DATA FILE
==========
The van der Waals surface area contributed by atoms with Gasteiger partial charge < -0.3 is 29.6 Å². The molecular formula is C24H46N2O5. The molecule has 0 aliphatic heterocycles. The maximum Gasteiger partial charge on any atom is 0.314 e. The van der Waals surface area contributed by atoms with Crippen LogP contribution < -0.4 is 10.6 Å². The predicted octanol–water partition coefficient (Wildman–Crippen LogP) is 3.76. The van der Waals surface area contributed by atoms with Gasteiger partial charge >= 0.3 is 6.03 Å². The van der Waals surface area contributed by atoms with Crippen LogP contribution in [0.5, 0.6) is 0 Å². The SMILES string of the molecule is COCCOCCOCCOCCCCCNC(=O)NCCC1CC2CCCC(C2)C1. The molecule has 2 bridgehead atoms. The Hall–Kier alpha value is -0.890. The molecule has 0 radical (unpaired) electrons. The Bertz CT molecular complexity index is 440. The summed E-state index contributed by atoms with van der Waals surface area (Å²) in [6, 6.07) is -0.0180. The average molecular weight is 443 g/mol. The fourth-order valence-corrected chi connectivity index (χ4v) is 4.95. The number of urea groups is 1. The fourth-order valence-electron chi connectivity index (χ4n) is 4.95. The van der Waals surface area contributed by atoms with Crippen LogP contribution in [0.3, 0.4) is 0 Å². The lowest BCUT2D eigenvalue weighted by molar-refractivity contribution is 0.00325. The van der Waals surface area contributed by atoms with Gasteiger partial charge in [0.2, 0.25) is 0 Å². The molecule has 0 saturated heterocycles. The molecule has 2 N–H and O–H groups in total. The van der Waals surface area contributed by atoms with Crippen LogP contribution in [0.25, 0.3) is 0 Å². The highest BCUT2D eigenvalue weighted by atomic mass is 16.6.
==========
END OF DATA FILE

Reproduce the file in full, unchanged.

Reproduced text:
The van der Waals surface area contributed by atoms with Gasteiger partial charge < -0.3 is 29.6 Å². The molecular formula is C24H46N2O5. The molecule has 0 aliphatic heterocycles. The maximum Gasteiger partial charge on any atom is 0.314 e. The van der Waals surface area contributed by atoms with Crippen LogP contribution < -0.4 is 10.6 Å². The predicted octanol–water partition coefficient (Wildman–Crippen LogP) is 3.76. The van der Waals surface area contributed by atoms with Gasteiger partial charge >= 0.3 is 6.03 Å². The van der Waals surface area contributed by atoms with Crippen LogP contribution in [0.5, 0.6) is 0 Å². The SMILES string of the molecule is COCCOCCOCCOCCCCCNC(=O)NCCC1CC2CCCC(C2)C1. The molecule has 2 bridgehead atoms. The Hall–Kier alpha value is -0.890. The molecule has 0 radical (unpaired) electrons. The Bertz CT molecular complexity index is 440. The summed E-state index contributed by atoms with van der Waals surface area (Å²) in [6, 6.07) is -0.0180. The average molecular weight is 443 g/mol. The fourth-order valence-corrected chi connectivity index (χ4v) is 4.95. The number of urea groups is 1. The fourth-order valence-electron chi connectivity index (χ4n) is 4.95. The van der Waals surface area contributed by atoms with Crippen LogP contribution in [0.3, 0.4) is 0 Å². The lowest BCUT2D eigenvalue weighted by molar-refractivity contribution is 0.00325. The van der Waals surface area contributed by atoms with Gasteiger partial charge in [0.2, 0.25) is 0 Å². The molecule has 0 saturated heterocycles. The molecule has 2 N–H and O–H groups in total. The van der Waals surface area contributed by atoms with Crippen LogP contribution in [0.25, 0.3) is 0 Å². The highest BCUT2D eigenvalue weighted by atomic mass is 16.6.